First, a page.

Louie Psihoyos' "The Cove" Set For Release In Japan

2/13/2010 Posted by Admin

By our guest blogger, Matt Jussim

Louie Psihoyos' Oscar-nominated dolphin-documentary "The Cove" has been picked up by a Japanese distributor and now is set for release in the country despite the controversy it already has stirred up, says Indie Wire.

According to Indie Wire: The Works International has announced the acquisition of Louie Psihoyos’s Academy Award-nominated documentary “The Cove” by Japanese distributor Medallion Media. Medallion is planning a tentative release date of April 2010 in Japan.

Until now, Japanese distributors have shied away from the documentary, which uncovers dolphin slaughtering in a Japanese village, and was the source of significant controversy in the country when it was included in the line-up of the 2009 Tokyo Film Festival.

Fishermen the town of Taiji, Japan--who are the subject of the documentary--took legal action against its potential screening at the Tokyo Film Festival last year.  However, their efforts were to no avail. The film was a hit, selling out within hours and forcing a second screening to be organized.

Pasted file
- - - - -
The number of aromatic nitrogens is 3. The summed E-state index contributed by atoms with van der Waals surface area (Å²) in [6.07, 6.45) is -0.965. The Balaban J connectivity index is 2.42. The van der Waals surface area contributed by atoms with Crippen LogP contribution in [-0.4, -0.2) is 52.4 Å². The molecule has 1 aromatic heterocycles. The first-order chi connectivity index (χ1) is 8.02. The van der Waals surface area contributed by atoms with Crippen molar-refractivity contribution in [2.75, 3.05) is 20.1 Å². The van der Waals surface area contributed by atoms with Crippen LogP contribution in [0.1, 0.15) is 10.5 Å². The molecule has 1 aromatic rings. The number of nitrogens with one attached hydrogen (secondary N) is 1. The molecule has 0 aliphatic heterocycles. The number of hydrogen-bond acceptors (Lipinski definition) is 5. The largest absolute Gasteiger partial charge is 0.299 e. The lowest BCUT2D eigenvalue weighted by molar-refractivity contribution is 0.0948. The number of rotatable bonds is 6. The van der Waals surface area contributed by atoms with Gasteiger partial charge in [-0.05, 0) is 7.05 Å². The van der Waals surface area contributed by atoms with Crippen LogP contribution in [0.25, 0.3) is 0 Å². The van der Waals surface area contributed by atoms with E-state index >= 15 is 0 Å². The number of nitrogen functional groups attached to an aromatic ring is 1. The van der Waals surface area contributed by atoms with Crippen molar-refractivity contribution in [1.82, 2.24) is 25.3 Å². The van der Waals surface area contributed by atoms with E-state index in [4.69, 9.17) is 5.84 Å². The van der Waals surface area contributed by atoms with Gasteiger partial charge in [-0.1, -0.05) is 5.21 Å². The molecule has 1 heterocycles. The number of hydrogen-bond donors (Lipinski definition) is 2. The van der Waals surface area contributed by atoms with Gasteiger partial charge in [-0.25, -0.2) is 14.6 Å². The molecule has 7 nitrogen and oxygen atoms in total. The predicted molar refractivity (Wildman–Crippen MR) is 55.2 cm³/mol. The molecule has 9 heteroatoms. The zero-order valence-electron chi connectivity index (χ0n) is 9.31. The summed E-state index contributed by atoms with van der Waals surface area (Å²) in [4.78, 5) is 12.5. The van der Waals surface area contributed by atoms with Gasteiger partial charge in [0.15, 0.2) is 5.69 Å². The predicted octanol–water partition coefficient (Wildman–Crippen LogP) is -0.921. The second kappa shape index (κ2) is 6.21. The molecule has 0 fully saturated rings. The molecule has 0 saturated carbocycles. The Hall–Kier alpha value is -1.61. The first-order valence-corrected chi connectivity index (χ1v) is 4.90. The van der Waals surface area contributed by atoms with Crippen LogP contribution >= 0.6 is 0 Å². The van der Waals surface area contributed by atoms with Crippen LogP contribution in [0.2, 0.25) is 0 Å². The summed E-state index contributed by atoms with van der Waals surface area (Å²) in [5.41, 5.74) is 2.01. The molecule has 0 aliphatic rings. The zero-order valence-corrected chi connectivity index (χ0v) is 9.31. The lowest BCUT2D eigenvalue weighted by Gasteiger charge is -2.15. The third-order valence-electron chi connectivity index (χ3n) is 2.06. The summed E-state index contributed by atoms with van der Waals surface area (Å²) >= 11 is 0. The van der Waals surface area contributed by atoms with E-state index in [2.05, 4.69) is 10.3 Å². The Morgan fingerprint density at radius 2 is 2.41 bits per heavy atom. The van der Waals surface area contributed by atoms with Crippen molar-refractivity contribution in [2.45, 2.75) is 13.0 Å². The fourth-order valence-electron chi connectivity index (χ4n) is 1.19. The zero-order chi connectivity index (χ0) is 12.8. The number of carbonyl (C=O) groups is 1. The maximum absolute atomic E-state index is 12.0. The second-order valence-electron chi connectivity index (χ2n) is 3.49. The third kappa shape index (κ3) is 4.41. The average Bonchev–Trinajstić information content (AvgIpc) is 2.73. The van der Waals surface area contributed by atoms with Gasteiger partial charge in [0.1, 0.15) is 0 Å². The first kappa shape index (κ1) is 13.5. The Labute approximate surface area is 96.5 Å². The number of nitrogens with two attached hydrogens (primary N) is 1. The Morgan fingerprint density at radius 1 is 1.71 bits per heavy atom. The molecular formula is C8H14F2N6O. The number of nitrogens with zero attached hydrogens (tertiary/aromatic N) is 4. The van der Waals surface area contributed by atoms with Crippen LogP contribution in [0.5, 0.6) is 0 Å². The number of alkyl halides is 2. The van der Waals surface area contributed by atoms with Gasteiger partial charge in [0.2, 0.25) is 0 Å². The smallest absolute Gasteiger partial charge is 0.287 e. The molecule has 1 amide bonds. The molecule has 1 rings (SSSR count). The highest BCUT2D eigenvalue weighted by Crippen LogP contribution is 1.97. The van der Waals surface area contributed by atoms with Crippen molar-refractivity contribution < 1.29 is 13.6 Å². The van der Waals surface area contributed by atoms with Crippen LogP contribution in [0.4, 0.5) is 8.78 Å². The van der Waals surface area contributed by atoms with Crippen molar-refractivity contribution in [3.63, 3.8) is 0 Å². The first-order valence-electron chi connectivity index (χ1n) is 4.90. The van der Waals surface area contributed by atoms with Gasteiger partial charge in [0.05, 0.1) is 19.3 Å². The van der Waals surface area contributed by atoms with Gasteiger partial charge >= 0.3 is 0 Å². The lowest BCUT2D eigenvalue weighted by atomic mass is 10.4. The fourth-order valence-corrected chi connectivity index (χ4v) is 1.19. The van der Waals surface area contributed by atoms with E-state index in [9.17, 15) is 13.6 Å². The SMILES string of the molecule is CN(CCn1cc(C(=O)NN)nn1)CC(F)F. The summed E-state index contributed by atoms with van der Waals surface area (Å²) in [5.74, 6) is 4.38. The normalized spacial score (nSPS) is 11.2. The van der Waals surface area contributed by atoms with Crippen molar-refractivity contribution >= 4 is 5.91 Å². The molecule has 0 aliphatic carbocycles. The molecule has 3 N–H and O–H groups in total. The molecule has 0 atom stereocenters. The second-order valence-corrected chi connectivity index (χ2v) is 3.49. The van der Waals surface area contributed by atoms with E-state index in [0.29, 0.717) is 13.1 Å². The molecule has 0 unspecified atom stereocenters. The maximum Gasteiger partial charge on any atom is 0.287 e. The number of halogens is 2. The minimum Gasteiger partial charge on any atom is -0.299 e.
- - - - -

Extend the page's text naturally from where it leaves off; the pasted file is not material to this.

The Works International said in their press release: “Most Japanese are unaware of the annual dolphin cull that takes place in Taiji and also the significant risks of mercury poisoning from the eating of dolphin meat, which the film so effectively exposes. In spite of continued opposition from the Taiji fishermen, Medallion Media recognized there were many people keen to see the film.”

The film centers on an elite team of adrenalin junkies, filmmakers and free divers led by renowned dolphin trainer Ric O'Barry as they embark on a covert mission to expose the international dolphin capturing trade in the town of Taiji. While there, they uncover more than they bargained for.

I watched the film about a month ago, and I have told everyone I can that they should see it. The extent that the filmmakers went to get the footage is remarkable, and the images they captured are indescribable. In my opinion, it should be the hands-down winner of the Academy Award for Best Documentary.

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